Last week when Yahoo! Sports dropped the proverbial bomb on the University of Miami Hurricanes’ athletic department, people should have been shocked.
There should have been outrage at a once-storied program breaking and bending the rules of the NCAA. The scandalous story of money, sex, and drugs should have shaken the college landscape to its core. People should have been disgusted about the way Miami conducted its business so contrary to what college athletics is all about.
But it wasn’t shocking or surprising. Sadly, it merely came across as a sign of the times for how far college sports have fallen.
Something needs to be fixed with the NCAA, because it is broken. All across the country, the top college headlines are most often about the violations and treasons coaches and schools commit, rather t hen than what they accomplish on the field. When a storm passes at one school, it is sure to pass onto the next one. Last week it was Miami. This week it’s Bruce Pearl and violations he committed when he was at Tennessee. Who’s going to be next? Any guess is as good as the next one.
To think there isn’t some sort of violation going on at every school across America is ignorant.
There’s always going to be some player getting illegal benefits from a booster or a coach bending the rules when it comes to recruitment. The reason why all of this keeps happening is the NCAA is so inconsistent with the punishments it hands out.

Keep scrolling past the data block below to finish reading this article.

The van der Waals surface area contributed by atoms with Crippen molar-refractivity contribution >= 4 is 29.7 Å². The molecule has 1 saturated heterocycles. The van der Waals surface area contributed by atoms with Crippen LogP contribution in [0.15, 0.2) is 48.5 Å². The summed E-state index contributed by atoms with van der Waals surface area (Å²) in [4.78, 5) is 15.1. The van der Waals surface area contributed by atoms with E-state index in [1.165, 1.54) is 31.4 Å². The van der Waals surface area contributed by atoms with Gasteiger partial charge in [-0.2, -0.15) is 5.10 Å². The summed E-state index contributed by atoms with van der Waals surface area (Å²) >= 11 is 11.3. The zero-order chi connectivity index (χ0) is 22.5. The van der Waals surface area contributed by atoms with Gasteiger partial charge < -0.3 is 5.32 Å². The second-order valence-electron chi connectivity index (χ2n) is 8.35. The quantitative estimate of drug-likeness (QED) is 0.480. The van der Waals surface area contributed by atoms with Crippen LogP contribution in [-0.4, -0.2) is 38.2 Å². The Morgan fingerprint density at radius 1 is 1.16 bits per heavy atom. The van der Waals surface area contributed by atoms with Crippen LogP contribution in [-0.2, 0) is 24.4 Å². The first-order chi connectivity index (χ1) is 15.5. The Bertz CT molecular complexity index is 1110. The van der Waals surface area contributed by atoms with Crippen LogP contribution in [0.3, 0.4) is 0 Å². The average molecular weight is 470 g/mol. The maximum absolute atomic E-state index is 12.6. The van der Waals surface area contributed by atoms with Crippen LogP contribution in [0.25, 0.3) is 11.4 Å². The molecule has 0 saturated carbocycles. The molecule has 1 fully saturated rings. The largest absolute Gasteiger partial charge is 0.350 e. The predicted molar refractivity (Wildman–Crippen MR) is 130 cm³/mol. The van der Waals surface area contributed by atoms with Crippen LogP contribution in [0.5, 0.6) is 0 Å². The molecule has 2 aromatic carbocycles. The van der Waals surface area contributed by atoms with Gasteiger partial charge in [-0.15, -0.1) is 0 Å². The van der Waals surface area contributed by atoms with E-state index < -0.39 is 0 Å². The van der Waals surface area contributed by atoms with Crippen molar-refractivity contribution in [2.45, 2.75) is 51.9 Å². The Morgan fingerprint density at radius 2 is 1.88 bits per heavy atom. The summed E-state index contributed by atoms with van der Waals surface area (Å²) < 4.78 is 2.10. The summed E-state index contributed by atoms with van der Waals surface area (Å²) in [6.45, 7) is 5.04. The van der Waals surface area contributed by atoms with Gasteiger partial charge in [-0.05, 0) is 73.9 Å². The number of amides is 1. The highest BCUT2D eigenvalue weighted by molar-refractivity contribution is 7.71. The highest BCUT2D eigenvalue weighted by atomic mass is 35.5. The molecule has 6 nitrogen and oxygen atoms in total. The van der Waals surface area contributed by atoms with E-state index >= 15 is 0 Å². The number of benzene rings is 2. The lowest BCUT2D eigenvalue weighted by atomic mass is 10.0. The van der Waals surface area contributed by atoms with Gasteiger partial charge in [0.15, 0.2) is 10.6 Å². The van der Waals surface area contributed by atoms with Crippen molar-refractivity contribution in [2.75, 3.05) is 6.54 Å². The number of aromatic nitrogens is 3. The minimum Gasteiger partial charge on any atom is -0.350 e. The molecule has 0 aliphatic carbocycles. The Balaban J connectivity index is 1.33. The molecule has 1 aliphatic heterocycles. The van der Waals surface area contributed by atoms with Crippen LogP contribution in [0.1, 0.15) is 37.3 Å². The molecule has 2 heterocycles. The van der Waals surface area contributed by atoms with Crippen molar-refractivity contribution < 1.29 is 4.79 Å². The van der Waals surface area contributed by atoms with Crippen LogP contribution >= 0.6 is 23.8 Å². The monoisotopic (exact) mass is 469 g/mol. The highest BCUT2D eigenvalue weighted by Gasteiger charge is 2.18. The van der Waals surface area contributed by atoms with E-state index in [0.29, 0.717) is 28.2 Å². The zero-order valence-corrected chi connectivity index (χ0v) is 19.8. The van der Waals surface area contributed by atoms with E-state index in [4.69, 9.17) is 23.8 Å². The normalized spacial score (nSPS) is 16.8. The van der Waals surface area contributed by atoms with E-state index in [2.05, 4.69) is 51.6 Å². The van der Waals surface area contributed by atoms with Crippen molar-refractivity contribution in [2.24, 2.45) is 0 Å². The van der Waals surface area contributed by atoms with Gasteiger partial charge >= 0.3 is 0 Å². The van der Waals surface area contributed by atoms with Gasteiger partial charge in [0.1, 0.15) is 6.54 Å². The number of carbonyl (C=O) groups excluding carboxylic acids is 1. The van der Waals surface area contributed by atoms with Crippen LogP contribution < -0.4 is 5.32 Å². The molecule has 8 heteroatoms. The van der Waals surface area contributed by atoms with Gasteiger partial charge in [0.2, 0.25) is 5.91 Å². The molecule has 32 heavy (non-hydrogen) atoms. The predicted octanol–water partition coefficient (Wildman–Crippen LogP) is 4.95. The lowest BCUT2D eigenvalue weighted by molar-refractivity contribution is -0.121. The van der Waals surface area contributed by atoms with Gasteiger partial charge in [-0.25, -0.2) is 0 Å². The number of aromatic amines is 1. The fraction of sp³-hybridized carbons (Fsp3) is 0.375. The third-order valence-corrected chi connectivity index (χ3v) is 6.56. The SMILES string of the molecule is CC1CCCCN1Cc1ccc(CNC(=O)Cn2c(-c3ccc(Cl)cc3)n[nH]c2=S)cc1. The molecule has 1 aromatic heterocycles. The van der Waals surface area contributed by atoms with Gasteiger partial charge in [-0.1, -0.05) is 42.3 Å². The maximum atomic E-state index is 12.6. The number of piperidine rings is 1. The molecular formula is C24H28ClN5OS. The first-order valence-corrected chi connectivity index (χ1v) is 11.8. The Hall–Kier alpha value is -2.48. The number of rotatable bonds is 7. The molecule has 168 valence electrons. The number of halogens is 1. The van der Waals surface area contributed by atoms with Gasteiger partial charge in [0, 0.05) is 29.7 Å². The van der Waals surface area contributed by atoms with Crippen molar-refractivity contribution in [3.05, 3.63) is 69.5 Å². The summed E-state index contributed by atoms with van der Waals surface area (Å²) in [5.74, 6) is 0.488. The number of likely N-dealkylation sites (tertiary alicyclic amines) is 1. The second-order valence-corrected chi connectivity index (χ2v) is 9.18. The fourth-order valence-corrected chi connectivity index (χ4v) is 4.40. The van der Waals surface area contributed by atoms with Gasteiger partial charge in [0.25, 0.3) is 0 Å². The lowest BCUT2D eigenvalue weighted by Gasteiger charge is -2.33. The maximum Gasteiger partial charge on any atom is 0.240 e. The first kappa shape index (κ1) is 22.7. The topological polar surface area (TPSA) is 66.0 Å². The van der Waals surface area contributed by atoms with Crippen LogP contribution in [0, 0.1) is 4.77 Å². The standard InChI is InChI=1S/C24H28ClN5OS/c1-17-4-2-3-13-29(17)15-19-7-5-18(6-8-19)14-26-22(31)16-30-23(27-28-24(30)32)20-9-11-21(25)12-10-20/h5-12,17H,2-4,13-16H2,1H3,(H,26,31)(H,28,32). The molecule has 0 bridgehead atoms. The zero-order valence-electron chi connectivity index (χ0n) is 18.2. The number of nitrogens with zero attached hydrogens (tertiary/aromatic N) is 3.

Why not cheat when the punishment is a slap on the wrist?
It’s similar to the steroid scandal in baseball. If one player is using steroids in order to stay relevant, another will too. If one coach is illegally recruiting a kid and getting away with it, another coach is going to have to do the same thing if he wants to keep his program afloat.
This is where the NCAA needs to finally take a stand.
It needs to decide whether or not to pay players. I personally don’t know if this is a good idea, because it opens up a pandora’s box of problems. How much should they be paid? Would one player earn more than another? What about schools that can’t afford to dish out what the bigger schools can?
The other option the NCAA could go with is the “Death Penalty.” That’s the term being dished out for terminating the Miami athletics department. Sure, this seems harsh and an absolute travesty for sports fans in Florida, but it would sure send a message. How many coaches or players would knowingly break the rules if they knew it would kill their program? What do you think has fixed the steroids problem in baseball? The MLB penalties for steroid users are incredibly tough. You get caught one time and it’s 50 games. A second time is 100 and a third is a whole season. That league makes it so players can’t afford to cheat.
The NCAA needs to finally decide where it stands. It either needs to make it so coaches and players wouldn’t dare to violate the rules, or just let everybody get away with everything.
Until then, people will continue to be numb to every scandal that continues to pop up every week.